Kitchen Countertop Materials: Comparison Shopping for your Renovation
Most people are familiar with laminate countertops. But what other
materials are out there for renovating a kitchen countertop?
kitchen renovation,remodeling,countertop materials,home
I was helping my daughter having her kitchen remodelled recently. She was
having problems trying to decide on a new countertop material. Walking
through the counters area in Home Depot gave her a few ideas, but she was
still undecided when the time came to choose a month later. I decided to
write out a quick comparison of all the materials and costs for her and
when I was done I thought other people might find it useful as well, so
Most people are familiar with laminate countertops. (Formica is one brand
name.) They’re a thin surface of high-pressure laminate applied to a
thicker base of plywood or particleboard. Pluses: The standby, available
in literally hundreds of patterns and colors, laminates are the least
expensive (next to tile) and durable, requiring less upkeep than tile.
Minuses: Easy to scorch with hot cookware, the use of layers in their
construction makes it tricky to repair chips, show scratches, especially
lighter colors, so not usable as a cutting surface. Less durable than
natural stone or solid surface; use with under mount sinks is not
recommended. Cost: $25 to $50 foot
Solid surfacing, (brand names Corian, Fountainhead, Avonite and Surrell)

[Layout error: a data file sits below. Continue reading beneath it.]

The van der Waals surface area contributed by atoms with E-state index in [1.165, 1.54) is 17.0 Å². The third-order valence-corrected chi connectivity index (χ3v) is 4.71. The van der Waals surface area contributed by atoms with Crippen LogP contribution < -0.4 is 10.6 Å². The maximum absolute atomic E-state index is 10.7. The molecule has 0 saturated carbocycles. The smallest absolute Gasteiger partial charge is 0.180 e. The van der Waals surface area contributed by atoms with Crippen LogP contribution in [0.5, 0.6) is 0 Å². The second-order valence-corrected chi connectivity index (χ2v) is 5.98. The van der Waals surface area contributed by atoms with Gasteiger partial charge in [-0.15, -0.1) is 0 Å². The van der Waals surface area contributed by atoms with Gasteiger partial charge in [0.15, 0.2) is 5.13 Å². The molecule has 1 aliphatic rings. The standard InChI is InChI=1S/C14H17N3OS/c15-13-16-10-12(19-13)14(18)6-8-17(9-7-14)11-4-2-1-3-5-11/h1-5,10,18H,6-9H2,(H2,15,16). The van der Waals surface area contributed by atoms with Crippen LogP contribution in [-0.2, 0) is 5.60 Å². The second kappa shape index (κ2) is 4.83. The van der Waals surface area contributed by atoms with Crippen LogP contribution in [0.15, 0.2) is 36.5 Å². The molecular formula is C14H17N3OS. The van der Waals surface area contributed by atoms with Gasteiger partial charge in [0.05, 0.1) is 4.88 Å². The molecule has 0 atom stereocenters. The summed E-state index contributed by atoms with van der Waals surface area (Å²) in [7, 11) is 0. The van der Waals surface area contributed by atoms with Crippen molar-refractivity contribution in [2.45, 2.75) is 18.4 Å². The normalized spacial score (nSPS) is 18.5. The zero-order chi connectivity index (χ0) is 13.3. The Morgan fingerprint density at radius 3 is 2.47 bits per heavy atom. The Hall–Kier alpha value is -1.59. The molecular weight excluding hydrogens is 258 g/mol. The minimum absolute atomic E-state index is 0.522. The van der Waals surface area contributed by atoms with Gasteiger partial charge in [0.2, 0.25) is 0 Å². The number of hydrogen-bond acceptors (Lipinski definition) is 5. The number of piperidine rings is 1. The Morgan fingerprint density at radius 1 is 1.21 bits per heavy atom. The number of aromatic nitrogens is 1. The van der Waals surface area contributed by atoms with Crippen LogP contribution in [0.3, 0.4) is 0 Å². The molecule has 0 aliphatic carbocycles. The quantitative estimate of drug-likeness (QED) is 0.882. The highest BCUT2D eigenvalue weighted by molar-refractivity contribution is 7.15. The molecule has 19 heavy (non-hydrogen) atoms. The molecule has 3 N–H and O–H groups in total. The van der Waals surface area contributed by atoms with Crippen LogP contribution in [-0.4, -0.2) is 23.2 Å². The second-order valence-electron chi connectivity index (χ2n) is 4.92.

a newer countertop material, is durable and mimics the appearance of
natural stone materials like marble or granite. Pluses: Gives seamless
surfaces, easy to care for. High impact resistance, easily repaired,
nonporous and seamless, so won't trap dirt, collect bacteria or stain;
easily. Minuses: May melt from hot pot; looks non-natural in some color
schemes, licensed contractor required for installation and repair work.
Cost: $60 to $110 per foot.
Natural woods. Used in butcher-block style arrangement. Maple, oak and
other hardwoods, make durable and elegant countertops. Pluses: Good
surface for cutting foods; scratches easily repaired by sanding; easy
match with wood cabinets and floors. Minuses: Requires a finish to
preserve appearance, may scorch with hot cookware, allows bacterial
growth, so needs regular cleaning. Not practical for entire countertop –
good for small sections. Cost: $50 to $75 per foot
Granite. Popular for their elegant and rich look, natural stone
countertops will last longer than most kitchens. Pluses: Adds to value of
home, hard durable surface, very heat resistant. Minuses: very expensive,
requires care since it is porous and must be sealed periodically, grease
will stain. Cost: 60 to $200 per foot for granite $60 to $130 per foot
for marble (stains easily and not recommended for food prep countertop)
Ceramic or Porcelain Tile: This is the countertop material my daughter
was replacing. While the counters were in pretty bad shape, refurbishing
was an option. Tile has a comforting, classic look and is inexpensive..
Pluses: Easy to clean up after a mess. More heat resistant than laminates
solid surfaces, inexpensive, unless you are thinking about custom or
hand-painted tiles. Minuses: Can chip and crack easily; needs regular
maintenance to keep bacteria out of grout. Scrubbing grout. Cost: $10 to
$25 per foot.
So, what countertop material did she choose in the end? For it’s
reasonable cost and reparability, Corian got the nod for the new kitchen.
We found a color that was very close to a granite look and we also liked
the ten year warranty.